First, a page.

What Should Physicians Know About the Disability Insurance Underwriting Process
Feb 1, 2024
Jamie Fleischner

Jamie Fleischner

1 Feb, 2024

Disability insurance is an essential safety net for physicians, providing financial security in the event of an inability to work due to illness or injury. However, navigating the underwriting process of obtaining disability insurance can be complex and daunting. Understanding the nuances of this process is crucial for physicians to ensure they obtain the best possible coverage.

The Underwriting Process: An Overview

1. Application

The first step in obtaining disability insurance is completing an application. This form gathers basic information about you, such as your date of birth, address and contact information. Once submitted, you will move to the next stage in the process.

2. Medical Questions

After submitting your application, you’ll likely need to answer detailed medical questions. Ths can be through a an online health questionairre or a phone interview. These questions are designed to give insurers a clear picture of your current health status and medical history. Honest and accurate answers are vital, as any undisclosed medical conditions could affect your policy’s validity. Typically they will ask questions about your history over the last 10 years head to toe. They will also ask about foreign travel plans and risky hobbies such as scuba diving.

3. Blood and Urine Tests

If you are applying for more than $10,000/month, companies may require you to undergo a medical examination, which typically includes blood and urine tests. These tests can reveal underlying health conditions that might not be evident from your medical history alone, such as high cholesterol, diabetes, or other risk factors that could influence your risk profile. If you are finishing your medical residency or fellowship, this may be waived, even if you are applying for more than $10,000/month.

4. Retrieval of Medical Records

Insurers often request access to your medical records to verify the information provided in your application and during the medical examination. This step is crucial for the underwriting process, as it allows insurers to comprehensively assess your health status and any potential risks. Companies request records about half of the time and it can hold up the process. It can take 4-6 weeks to retrieve records.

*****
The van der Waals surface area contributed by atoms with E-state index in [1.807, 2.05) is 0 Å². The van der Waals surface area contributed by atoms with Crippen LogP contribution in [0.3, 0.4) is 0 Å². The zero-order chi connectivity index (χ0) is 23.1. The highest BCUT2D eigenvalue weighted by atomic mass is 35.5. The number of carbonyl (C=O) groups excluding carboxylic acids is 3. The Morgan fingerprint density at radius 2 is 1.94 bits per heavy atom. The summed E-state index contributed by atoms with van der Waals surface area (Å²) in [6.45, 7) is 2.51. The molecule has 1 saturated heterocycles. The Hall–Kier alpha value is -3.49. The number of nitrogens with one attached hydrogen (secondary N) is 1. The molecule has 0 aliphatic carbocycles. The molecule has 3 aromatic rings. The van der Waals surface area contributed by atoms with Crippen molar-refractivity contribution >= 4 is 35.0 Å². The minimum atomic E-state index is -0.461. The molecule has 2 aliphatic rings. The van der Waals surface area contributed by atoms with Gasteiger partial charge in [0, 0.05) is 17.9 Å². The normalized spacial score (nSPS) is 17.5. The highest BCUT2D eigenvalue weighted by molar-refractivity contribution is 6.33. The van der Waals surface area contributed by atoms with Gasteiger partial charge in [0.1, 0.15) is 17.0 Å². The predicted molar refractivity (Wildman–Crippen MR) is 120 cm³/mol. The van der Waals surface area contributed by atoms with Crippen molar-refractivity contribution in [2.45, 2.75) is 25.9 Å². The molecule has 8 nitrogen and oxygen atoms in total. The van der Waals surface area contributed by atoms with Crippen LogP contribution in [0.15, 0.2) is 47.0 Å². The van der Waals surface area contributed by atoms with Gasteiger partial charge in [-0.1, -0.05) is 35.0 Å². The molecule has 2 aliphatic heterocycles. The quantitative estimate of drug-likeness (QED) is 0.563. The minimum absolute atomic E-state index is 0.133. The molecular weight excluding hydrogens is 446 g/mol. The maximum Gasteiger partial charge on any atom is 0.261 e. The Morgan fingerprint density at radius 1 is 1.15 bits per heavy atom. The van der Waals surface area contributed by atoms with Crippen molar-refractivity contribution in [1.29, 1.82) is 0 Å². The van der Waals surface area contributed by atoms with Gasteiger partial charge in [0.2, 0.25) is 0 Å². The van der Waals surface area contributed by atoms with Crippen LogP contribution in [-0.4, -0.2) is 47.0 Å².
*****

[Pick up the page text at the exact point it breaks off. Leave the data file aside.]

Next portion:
Possible Outcomes

Once the underwriting process is complete, there are several potential outcomes:

  • Approved: Your application is accepted at the rate you applied for. This is the ideal outcome, indicating that the insurer views you as a standard risk. They will send you the policy for you to sign and provide bank information authorizing the initial draft which places the policy in force.
  • Declined: Your application is not accepted. This can occur if the insurer deems the risk of insuring you too high based on your health status or other factors.
  • Exclusions: In some cases, your policy may be approved with certain exclusions. These exclusions typically relate to pre-existing conditions, meaning the policy will not cover disabilities arising from these conditions. Typical exclusions are back, neck, mental health or pregnancy.
  • Modified: Approximately 30-40% of applications are approved with an exclusion or are denied. Sometimes the company will add a rating. This could mean a higher premium or modified terms compared to what was initially applied for.

Guaranteed Standard Issue (GSI) for Medical Residents

A notable exception to the standard underwriting process is the Guaranteed Standard Issue (GSI) policy, specifically designed for medical residents. GSI policies offer a unique advantage: they require no medical questions or exams, making the application process much simpler and ensuring coverage for residents who might otherwise be deemed high risk.

Set for Life Insurance has GSI available at multiple hospitals around the country including WashU/Barnes, Mayo Clinic, UChicago, University of Rochester and NYPresbyterian. Please note you must go through an authorized broker to obtain the GSI policies as they are not avaialble through all brokers or agents.

However, the most significant caveat with GSI policies is that they must be applied for before seeking any other type of disability insurance. If a resident applies for a traditional policy and is either rated (assigned a higher premium due to risk) or declined, they become ineligible for a GSI policy. This exclusivity underscores the importance of considering a GSI policy early in one’s medical career.

GSI policies also allow for future increases in coverage as the physician’s income grows, without the need for additional medical underwriting. This feature makes GSI an attractive option for residents, providing them with a solid foundation of disability insurance that can adapt to their evolving financial needs.

Conclusion

The disability insurance underwriting process is intricate, with various steps designed to assess the risk of insuring an applicant. Physicians, particularly those in the early stages of their careers, need to understand this process and the unique opportunities available, such as Guaranteed Standard Issue policies. By navigating the underwriting process wisely and considering their options, physicians can secure the disability insurance coverage they need to protect their future financial stability.

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